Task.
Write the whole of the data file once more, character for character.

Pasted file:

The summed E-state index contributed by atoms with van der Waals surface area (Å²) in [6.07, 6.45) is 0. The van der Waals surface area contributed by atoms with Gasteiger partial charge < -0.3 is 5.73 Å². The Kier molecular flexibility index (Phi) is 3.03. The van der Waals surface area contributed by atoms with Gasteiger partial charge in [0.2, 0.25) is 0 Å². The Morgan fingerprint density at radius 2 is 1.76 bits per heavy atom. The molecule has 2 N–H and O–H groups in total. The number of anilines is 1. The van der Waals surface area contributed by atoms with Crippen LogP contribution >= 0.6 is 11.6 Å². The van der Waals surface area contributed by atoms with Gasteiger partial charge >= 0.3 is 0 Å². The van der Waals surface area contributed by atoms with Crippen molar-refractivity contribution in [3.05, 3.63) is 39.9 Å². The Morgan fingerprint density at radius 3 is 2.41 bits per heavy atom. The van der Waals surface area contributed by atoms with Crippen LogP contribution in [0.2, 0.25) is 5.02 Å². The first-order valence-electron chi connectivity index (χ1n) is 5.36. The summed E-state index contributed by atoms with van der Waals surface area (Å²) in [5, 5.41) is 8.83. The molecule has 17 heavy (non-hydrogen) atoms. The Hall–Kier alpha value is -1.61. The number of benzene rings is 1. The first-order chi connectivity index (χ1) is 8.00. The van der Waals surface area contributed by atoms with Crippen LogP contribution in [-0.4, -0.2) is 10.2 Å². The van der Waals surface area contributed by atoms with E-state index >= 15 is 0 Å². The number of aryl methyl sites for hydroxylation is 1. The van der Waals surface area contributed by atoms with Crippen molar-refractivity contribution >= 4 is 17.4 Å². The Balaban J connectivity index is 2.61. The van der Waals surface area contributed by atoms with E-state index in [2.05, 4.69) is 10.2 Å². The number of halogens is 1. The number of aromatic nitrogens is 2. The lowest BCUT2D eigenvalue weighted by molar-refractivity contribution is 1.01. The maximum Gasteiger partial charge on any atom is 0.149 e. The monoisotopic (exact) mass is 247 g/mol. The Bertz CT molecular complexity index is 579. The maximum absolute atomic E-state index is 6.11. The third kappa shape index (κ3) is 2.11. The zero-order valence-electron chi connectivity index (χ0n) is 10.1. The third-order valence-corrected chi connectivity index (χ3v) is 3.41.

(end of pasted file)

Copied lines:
The summed E-state index contributed by atoms with van der Waals surface area (Å²) in [6.07, 6.45) is 0. The van der Waals surface area contributed by atoms with Gasteiger partial charge < -0.3 is 5.73 Å². The Kier molecular flexibility index (Phi) is 3.03. The van der Waals surface area contributed by atoms with Gasteiger partial charge in [0.2, 0.25) is 0 Å². The Morgan fingerprint density at radius 2 is 1.76 bits per heavy atom. The molecule has 2 N–H and O–H groups in total. The number of anilines is 1. The van der Waals surface area contributed by atoms with Crippen LogP contribution >= 0.6 is 11.6 Å². The van der Waals surface area contributed by atoms with Gasteiger partial charge >= 0.3 is 0 Å². The van der Waals surface area contributed by atoms with Crippen molar-refractivity contribution in [3.05, 3.63) is 39.9 Å². The Morgan fingerprint density at radius 3 is 2.41 bits per heavy atom. The van der Waals surface area contributed by atoms with Crippen LogP contribution in [0.2, 0.25) is 5.02 Å². The first-order valence-electron chi connectivity index (χ1n) is 5.36. The summed E-state index contributed by atoms with van der Waals surface area (Å²) in [5, 5.41) is 8.83. The molecule has 17 heavy (non-hydrogen) atoms. The Hall–Kier alpha value is -1.61. The number of benzene rings is 1. The first-order chi connectivity index (χ1) is 8.00. The van der Waals surface area contributed by atoms with Crippen LogP contribution in [-0.4, -0.2) is 10.2 Å². The van der Waals surface area contributed by atoms with E-state index >= 15 is 0 Å². The number of aryl methyl sites for hydroxylation is 1. The van der Waals surface area contributed by atoms with Crippen molar-refractivity contribution >= 4 is 17.4 Å². The Balaban J connectivity index is 2.61. The van der Waals surface area contributed by atoms with E-state index in [2.05, 4.69) is 10.2 Å². The number of halogens is 1. The number of aromatic nitrogens is 2. The lowest BCUT2D eigenvalue weighted by molar-refractivity contribution is 1.01. The maximum Gasteiger partial charge on any atom is 0.149 e. The monoisotopic (exact) mass is 247 g/mol. The Bertz CT molecular complexity index is 579. The maximum absolute atomic E-state index is 6.11. The third kappa shape index (κ3) is 2.11. The zero-order valence-electron chi connectivity index (χ0n) is 10.1. The third-order valence-corrected chi connectivity index (χ3v) is 3.41.